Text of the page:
For example, the disruption arising from the conflict is expected to put further pressure on construction costs as well as additional stress on global supply chains and raw material sources.

Before the invasion of Ukraine, construction costs had already been rising in recent quarters, according to the Turner Building Cost Index. At the end of 2021, the index rose to a value of 1230, registering a 1.91 percent quarterly increase from the third quarter of 2021 and a 5.04 percent increase from the end of 2020.

In response to surging costs, US Federal Reserve chairman Jerome Powell said on Wednesday the central bank is planning a 25 basis point increase to the base interest rate at its meeting in two weeks.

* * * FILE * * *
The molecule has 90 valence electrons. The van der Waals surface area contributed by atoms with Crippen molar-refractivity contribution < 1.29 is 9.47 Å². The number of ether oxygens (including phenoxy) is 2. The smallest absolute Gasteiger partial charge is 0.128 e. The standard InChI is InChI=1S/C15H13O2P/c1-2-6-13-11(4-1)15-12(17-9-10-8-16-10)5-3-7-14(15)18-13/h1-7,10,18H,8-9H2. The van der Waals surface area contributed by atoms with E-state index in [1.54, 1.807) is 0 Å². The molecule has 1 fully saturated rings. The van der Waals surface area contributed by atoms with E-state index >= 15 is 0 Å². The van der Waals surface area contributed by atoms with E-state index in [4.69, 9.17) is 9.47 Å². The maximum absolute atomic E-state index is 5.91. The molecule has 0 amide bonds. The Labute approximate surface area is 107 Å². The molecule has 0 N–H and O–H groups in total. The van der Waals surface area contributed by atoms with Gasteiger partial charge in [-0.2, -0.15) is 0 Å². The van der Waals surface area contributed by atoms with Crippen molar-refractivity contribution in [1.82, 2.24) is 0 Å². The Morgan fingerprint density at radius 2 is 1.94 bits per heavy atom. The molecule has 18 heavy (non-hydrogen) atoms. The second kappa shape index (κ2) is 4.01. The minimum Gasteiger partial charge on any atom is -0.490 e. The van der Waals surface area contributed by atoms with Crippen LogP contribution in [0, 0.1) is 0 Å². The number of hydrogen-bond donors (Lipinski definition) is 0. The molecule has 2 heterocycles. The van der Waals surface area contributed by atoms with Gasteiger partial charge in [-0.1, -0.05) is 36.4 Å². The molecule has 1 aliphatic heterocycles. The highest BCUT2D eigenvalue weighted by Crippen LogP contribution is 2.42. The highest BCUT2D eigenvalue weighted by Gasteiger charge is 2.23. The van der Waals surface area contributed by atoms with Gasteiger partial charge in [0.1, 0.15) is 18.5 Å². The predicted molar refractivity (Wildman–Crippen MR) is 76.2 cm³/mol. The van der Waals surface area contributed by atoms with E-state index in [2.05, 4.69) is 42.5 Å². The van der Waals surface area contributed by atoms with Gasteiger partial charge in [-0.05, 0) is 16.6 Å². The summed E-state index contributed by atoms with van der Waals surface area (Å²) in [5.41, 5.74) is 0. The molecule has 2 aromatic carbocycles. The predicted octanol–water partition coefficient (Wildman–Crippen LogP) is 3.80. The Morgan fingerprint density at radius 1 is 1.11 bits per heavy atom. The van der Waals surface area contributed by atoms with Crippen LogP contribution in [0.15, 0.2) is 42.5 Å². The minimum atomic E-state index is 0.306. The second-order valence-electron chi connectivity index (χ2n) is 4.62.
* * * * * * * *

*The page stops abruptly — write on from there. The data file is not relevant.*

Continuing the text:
Lender concerns

For lenders in particular, the escalating conflict in Ukraine presents additional considerations atop the existing stressors of inflation and expected interest rate increases.

Jason Hernandez, head of real estate debt, Americas at Nuveen, says the biggest concern is market stability, especially if the ongoing conflict causes a repricing of risk that stymies liquidity for real estate assets. “Some of the rising rates due to inflation can be absorbed by a reduction in relatively wide risk premiums,” he points out. “The geopolitical risk is the bigger issue.”

In a report published last week, the Chicago-based asset manager said market volatility is expected to tick further upward in light of the sanctions imposed on Russia.